Okay, time for the end of this ridonculously long email after I give you some exciting news!! There is an incredible young man named Eduardo in my ward (but he lives in another town so we don't see him enough :/), well he has been a member since he was a child but went inactive since his family wasn't in the church. Well, recently his mother and sister were baptized and came to conference with us, and this Saturday his dad is getting baptized. Eduardo is one of my favorite people I've met since my quest began back in julio and I'm excited for him and his family and his dad. Oh but wait, there's more. Sunday not only are we having a confirmation of Eduardo padre (senior) but Eduardo hijo (junior) is receiving the big MP. It's way awesome and I'm excited for him and his family, it will be a big blessing and this weekend is going to be amazing.
Well, that's it for now. I love you guys and Imma be emailin yall in seven days time.
Paz y amor.

Tuesday, October 13, 2009

Dulce (sweet)

Answer time: my Spanish is weaksauce. I can understand and speak to my companion and other gringos, but the accent of natives messes with me and I have a hard time, but it's only been a week, what did you expect?
Yes we walk everywhere. The town isn't too big but we will walk to all four edges in a day, it's cool, because even though our success is nonexistent it feels like we're accomplishing something because of how far we walk and how tired I get (just like the guy in Buenos Aires told me).
It's much too hot to wear a jacket outside, so the answer to if I wear a jacket all the time or only in meetings is, only in meetings.
I sleep about three hours a night because the dogs don't stop barking and the houses do not block sound, they are kinda like a real sturdy tent.
Church was awesome. There were twenty one people (including Elder Abraham and I). When people walk in it's like a big family reunion, everyone is greeted with hugs and kisses from every person. It was testimony meeting, and as Presidente Daniele was conducting he mentioned that there was a new missionary "whose name he was not going to try pronouncing because even when I coach him through it he can't get it right" and everybody was looking forward to hearing his testimony. So I got up first and in butchered castellano (they look at you funny if you call it Spanish) I bore my testimony and told everyone how to say Lamoreaux. The joke amongst all nineteen members is to call me Elder Lamer - say something funny sounding. But after I was done every member of the branch bore their testimony (except Benjamin, he's 1). We hung out for awhile after church then I had lunch at the familia Abate Daga's house. When they said I got to ride in the back of the truck on the way to their house I shouted "dulce", literally translated it means "sweet" but it's not an expression down here and Hermana Abate Daga started going crazy saying whats this and stuff but then after lunch she was saying it.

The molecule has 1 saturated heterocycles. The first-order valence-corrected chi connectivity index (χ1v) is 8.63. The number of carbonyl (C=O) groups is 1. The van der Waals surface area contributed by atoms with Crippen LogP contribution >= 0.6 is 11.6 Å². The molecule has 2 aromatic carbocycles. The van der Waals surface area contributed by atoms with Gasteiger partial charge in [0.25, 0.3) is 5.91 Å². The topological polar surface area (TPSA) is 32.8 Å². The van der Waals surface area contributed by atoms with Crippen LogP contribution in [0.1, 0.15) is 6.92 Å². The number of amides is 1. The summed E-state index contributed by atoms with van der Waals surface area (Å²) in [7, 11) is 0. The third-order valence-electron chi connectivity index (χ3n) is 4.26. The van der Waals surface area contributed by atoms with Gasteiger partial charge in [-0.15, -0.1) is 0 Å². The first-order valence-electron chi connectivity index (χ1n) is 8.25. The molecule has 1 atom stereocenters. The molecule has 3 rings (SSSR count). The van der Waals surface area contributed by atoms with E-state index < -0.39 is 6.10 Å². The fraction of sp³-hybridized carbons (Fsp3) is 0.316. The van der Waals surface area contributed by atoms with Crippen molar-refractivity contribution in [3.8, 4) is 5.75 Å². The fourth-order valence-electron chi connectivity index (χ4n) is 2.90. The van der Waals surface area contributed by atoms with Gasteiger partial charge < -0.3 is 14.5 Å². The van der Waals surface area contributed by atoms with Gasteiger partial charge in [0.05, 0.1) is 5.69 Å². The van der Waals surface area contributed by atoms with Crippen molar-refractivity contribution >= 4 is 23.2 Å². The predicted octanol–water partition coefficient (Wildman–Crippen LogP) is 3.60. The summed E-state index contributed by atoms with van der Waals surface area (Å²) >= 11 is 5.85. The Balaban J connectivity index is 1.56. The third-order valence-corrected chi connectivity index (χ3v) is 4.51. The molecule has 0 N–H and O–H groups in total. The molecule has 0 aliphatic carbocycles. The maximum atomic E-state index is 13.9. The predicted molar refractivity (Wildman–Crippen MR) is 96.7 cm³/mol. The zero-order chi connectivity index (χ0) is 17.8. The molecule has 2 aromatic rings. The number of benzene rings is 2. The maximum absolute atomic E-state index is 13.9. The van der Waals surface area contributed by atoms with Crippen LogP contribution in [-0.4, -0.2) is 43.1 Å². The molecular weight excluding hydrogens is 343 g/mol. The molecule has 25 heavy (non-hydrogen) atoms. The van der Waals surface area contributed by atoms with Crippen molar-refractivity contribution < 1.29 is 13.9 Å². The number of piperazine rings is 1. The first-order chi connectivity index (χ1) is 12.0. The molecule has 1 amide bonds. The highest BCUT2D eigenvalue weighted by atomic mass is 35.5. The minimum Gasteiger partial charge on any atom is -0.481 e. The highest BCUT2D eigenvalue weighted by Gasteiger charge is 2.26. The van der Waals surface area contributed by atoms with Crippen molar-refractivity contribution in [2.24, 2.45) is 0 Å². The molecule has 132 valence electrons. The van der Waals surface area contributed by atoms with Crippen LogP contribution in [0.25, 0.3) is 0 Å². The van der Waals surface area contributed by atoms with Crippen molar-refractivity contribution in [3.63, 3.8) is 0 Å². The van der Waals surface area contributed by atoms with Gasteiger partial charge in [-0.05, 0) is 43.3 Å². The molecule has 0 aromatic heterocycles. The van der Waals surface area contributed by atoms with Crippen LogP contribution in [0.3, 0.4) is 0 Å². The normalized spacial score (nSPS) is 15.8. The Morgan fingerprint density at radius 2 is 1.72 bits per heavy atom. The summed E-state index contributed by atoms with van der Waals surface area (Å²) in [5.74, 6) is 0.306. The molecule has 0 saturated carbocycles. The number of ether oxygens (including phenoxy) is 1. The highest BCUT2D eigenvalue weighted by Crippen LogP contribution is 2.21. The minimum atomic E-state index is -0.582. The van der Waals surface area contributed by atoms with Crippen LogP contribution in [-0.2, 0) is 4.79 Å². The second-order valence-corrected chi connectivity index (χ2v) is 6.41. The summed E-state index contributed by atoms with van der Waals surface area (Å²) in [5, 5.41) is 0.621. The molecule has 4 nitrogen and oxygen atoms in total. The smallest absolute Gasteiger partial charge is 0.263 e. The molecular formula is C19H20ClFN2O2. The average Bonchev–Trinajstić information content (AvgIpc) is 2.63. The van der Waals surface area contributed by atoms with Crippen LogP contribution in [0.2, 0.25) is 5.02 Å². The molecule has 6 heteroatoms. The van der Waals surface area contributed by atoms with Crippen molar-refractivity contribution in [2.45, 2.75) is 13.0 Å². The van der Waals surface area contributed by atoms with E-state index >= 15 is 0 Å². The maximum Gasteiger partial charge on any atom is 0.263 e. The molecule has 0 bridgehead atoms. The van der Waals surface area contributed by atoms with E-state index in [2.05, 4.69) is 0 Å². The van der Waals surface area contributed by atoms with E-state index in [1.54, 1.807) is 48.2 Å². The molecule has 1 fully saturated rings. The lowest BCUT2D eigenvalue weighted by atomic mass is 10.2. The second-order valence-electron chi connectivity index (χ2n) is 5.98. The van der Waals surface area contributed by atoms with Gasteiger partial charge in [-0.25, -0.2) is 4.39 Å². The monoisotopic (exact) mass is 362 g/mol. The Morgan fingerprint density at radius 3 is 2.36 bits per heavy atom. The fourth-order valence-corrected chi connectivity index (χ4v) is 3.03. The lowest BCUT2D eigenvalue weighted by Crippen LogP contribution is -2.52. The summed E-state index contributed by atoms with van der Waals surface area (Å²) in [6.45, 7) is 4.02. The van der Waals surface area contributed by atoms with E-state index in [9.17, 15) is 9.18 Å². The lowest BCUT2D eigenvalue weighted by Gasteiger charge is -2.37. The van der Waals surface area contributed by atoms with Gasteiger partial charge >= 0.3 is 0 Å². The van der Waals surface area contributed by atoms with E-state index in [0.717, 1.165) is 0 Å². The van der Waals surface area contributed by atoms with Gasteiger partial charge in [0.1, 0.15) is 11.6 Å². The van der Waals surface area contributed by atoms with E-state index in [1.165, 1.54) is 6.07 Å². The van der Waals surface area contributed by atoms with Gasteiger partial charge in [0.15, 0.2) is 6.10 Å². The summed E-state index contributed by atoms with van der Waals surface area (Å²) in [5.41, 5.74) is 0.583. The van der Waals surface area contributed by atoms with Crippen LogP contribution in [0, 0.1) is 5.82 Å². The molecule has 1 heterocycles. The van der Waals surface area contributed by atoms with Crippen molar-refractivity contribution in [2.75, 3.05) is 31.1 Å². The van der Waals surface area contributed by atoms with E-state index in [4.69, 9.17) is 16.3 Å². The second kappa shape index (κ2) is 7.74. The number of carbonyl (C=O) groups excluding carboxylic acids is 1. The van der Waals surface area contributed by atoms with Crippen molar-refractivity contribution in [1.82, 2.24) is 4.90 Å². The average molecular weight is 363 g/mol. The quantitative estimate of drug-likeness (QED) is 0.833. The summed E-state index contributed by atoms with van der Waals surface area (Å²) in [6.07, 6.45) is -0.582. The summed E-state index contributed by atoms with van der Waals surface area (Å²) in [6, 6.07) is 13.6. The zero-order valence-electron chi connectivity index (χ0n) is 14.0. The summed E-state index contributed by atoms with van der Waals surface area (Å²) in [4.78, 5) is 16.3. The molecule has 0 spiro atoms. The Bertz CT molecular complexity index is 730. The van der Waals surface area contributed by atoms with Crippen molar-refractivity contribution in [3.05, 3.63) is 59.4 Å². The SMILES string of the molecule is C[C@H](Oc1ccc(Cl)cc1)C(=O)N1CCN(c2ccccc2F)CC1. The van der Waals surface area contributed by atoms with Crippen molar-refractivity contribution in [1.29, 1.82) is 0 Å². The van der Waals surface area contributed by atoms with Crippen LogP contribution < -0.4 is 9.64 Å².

Another funny language mix up: I was eating with the familia Daniele and they asked about my family (which reminds me everybody wants to see pictures of my family so send me some, I can be in them too if you want, or not, just send me pictures!!). I said everybody and lil about them and then said I was "el mejor" (best) instead of "el mayor" (oldest) everyone laughed and the eldest son present (the other is serving in Texas) said he was "el mejor" as well.
And no it's not a Cyber Café, it is a business where all it is is a room filled with computers, there are several around town, in every town. And it's spelled ciber, I apologize for the poor grammar.
So some fun cultural differences for the week: laundry is done in a bucket by hand. Cars drive around town advertising stuff through large speakers they have bungeed to their roofs. Dulce de leche is possibly the best food ever invented, I put it on foods from bananas to bread to hamburgers (that one wasn't my best idea).
About mail...I get it once a transfer at zone conferences, so hopefully I'll have some by then.Well that's about it. I've yet to teach a lesson. People use the same excuses and stuff here that they do in Baltimore, but I still enjoy it, I just want one person to listen.
Love you guys, catch ya later.

Monday, October 5, 2009

los primeros días (The First Days)

Hey everybody!!'

Tis Monday and I guess you would like to know of how these first couple days have been. Here is a brief summary:

Thursday night I made the tenish hour flight to Buenos Aires. I sat between two Spanish speakers so I practiced a little, but it was the middle of the night and they were watching the movies and stuff. I landed safely, got all my luggage without a problem and looked around for a fellow named Alberto. I found him and he gave us some papers and took some papers and we waited awhile in the airport until he told us to leave all our stuff we were going to the temple to wait for other missionaries. We went to the temple, ate breakfast, went to the temple, ate lunch and left. One of the men in the cafeteria across the street asked if we were hungry, I replied with more or less, he said, "No no no. Los misioneros buenos siempre están cansados y siempre tienen hambre. Uds. son élderes buenos, tienen hambre." (No no no. The good missionaries are always tired and always hungry. Elders you are good, you are hungry.) Those of us who understood laughed and were in good spirits.